Have you been using technology in your knitting? I have. I'm trying to go paperless whenever possible (after a 20+ year career in publishing, I've used more than my fair share of paper!). I'm training myself to download my knitting patterns and read them on my iPhone or iPad. As long as I keep my devices charged, this approach is working great.
There are a ton of apps and eBooks out there to help me with my quest for using less paper, too, and one of them is the new publication The Knitter's Handy Book of Book of Top-Down Sweaters by Ann Budd. Handy, indeed!
One of the things in this book that particularly interests me is the chapter on saddle-shoulder sweaters. Usually I've seen them in men's sweater designs, but in the Handy Book of Top-Down Sweaters, there are patterns for really attractive saddle-stitch sweaters for women.
My favorite is Véronik
Avery's Zigs & Zags. I love the colorwork and the style—short-sleeved cardigans are one of my favorite things to knit and to wear.
Zigs & Zags is knit in the round and steeked, which makes the colorwork easier to knit, and the lower body is hemmed for a clean finish. The trim is knitted in a corded rib pattern, which is a deceptively easy one row repeat. I really love this pattern.
Here's Ann Budd to take you through the ins and outs of how to knit saddle-shoulder sweaters top-down.
for the extensions of the sleeves (also called saddles or sleeve straps) that
extend from the neck to the tops of the sleeve caps, have a classic fit. Like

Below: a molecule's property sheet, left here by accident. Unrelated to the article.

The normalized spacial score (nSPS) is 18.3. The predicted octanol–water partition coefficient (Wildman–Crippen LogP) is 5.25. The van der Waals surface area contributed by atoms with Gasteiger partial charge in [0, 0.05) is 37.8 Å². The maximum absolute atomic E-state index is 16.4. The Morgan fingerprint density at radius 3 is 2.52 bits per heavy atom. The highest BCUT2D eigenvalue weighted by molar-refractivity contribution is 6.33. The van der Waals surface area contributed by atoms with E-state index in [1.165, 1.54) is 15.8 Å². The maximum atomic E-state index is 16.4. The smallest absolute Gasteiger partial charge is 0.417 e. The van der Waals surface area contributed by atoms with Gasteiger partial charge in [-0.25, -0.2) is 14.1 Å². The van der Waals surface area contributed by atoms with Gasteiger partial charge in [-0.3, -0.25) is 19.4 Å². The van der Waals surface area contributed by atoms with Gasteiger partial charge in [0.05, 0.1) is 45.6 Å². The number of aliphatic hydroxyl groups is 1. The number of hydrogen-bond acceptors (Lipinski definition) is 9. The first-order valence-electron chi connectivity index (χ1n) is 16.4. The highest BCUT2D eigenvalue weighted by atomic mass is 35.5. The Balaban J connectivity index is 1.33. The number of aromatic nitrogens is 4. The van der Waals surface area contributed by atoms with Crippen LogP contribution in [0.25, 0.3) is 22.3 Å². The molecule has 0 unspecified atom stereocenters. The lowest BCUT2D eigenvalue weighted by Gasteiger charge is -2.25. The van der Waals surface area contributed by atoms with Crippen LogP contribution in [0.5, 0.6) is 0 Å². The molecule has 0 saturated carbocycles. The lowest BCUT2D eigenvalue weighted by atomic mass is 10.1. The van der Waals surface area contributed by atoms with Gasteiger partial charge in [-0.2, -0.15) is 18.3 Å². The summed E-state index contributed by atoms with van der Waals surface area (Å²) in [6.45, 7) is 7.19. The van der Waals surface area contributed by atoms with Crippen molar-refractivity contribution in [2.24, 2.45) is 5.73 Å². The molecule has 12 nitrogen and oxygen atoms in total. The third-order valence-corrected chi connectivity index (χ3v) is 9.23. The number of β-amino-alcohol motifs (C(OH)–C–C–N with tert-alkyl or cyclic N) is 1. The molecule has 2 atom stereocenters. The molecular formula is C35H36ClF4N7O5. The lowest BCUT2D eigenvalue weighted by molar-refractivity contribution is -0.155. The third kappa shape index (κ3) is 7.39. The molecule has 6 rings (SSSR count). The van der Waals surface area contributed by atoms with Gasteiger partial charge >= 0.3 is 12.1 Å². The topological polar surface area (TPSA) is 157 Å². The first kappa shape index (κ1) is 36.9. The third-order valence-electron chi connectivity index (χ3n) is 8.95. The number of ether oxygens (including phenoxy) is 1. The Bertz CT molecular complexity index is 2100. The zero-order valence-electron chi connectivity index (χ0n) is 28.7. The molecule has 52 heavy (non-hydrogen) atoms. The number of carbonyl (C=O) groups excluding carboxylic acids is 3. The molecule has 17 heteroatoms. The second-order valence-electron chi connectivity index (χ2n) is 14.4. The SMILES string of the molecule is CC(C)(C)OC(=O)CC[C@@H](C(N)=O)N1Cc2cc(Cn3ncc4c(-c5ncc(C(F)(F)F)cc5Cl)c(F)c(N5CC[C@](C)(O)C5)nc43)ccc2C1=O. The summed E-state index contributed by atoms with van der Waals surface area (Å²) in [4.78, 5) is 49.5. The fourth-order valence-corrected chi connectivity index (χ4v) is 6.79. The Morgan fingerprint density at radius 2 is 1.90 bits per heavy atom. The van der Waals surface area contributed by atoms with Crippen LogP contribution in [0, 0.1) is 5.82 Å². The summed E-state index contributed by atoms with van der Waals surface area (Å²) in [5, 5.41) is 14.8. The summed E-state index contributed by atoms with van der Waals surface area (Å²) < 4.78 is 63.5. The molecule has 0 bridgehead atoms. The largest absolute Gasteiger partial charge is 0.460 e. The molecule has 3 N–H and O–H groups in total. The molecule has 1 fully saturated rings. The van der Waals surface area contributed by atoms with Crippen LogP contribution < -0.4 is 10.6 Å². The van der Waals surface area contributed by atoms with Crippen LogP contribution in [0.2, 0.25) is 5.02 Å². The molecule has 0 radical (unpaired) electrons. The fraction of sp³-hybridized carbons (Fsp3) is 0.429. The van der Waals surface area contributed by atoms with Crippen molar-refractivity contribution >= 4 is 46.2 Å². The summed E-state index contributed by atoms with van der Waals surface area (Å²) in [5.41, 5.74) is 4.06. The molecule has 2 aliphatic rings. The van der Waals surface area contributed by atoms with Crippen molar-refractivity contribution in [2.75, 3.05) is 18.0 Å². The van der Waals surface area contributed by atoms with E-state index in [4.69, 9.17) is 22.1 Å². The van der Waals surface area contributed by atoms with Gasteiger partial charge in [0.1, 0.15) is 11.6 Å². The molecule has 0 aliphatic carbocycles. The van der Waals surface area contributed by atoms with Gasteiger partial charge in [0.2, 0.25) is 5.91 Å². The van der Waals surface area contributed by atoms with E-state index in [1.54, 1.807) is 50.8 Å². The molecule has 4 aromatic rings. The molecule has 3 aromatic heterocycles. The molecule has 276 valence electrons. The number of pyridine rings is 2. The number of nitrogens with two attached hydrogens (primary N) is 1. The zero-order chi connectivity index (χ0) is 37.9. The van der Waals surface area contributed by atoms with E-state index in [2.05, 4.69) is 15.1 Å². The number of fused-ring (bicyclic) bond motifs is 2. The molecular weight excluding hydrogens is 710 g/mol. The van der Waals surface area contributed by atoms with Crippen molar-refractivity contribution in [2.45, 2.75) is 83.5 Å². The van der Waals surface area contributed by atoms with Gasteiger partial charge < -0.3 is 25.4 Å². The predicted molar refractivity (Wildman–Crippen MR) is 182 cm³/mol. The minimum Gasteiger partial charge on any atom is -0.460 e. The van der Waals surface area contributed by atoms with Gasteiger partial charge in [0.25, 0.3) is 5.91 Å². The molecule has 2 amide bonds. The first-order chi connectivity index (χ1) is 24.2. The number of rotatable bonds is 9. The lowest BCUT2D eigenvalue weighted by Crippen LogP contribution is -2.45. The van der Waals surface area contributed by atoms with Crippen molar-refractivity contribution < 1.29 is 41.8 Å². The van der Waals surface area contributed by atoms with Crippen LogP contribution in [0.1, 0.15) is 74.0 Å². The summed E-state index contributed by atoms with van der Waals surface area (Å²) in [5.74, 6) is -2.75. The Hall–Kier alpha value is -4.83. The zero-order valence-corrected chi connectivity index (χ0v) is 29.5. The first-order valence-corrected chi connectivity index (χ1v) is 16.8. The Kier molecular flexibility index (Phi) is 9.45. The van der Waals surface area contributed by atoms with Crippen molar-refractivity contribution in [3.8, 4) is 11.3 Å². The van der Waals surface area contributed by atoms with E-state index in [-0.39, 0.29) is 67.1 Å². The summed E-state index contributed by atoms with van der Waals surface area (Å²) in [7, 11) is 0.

sweaters with set-in sleeves, saddle-shoulder sweaters have no excess fabric at
the armholes and therefore have a clean, tailored silhouette that is well
suited for close-fitting variations.
Most importantly, the shoulder straps provide a prominent area in which to showcase
a design element; in Zigs & Zags (shown below right), it is set off in a contrasting color and textured stitch pattern.
||Saddle-shoulder detail on Zigs & Zags by Véronik Avery
The saddle-shoulder sweaters in this book begin with two rectangular shoulder
straps, each of which is worked from the neck edge to the armhole. The stitches
are placed on holders, and then stitches for the back are picked up along one
selvedge edge of each strap, with stitches for the back neck cast on between
the two straps. The back is worked back and forth in rows as the armholes are shaped
with increases, just as for a set-in sleeve sweater. These stitches are then placed
on a holder while the front is worked in two sections with stitches picked up
along the remaining selvedge of each strap. The two halves of the front are
worked separately in rows to the base of the neck shaping.
Then the two are joined for a pullover or left separate for a cardigan, and the
armholes are shaped with increases to match the back. At the base of the
armholes, extra stitches are cast on between the front(s) and back for the
underarms, and the body is worked in one piece to the hem. Stitches for the
sleeves are picked up and knitted around the armhole openings, including the held
strap stitches, then worked in a series of short-rows centered over the
shoulders to shape the caps. The stitches are then joined and worked in rounds
to the cuffs and tapered with decreases along the way. Finally, stitches are
picked up around the neck opening for the neckband or collar.
—Ann Budd, from The Knitter's Handy Book of Top-Down Sweaters
Veer off the paper trail with me and get your Knitter's Book of Handy Top-Down eBook or app today!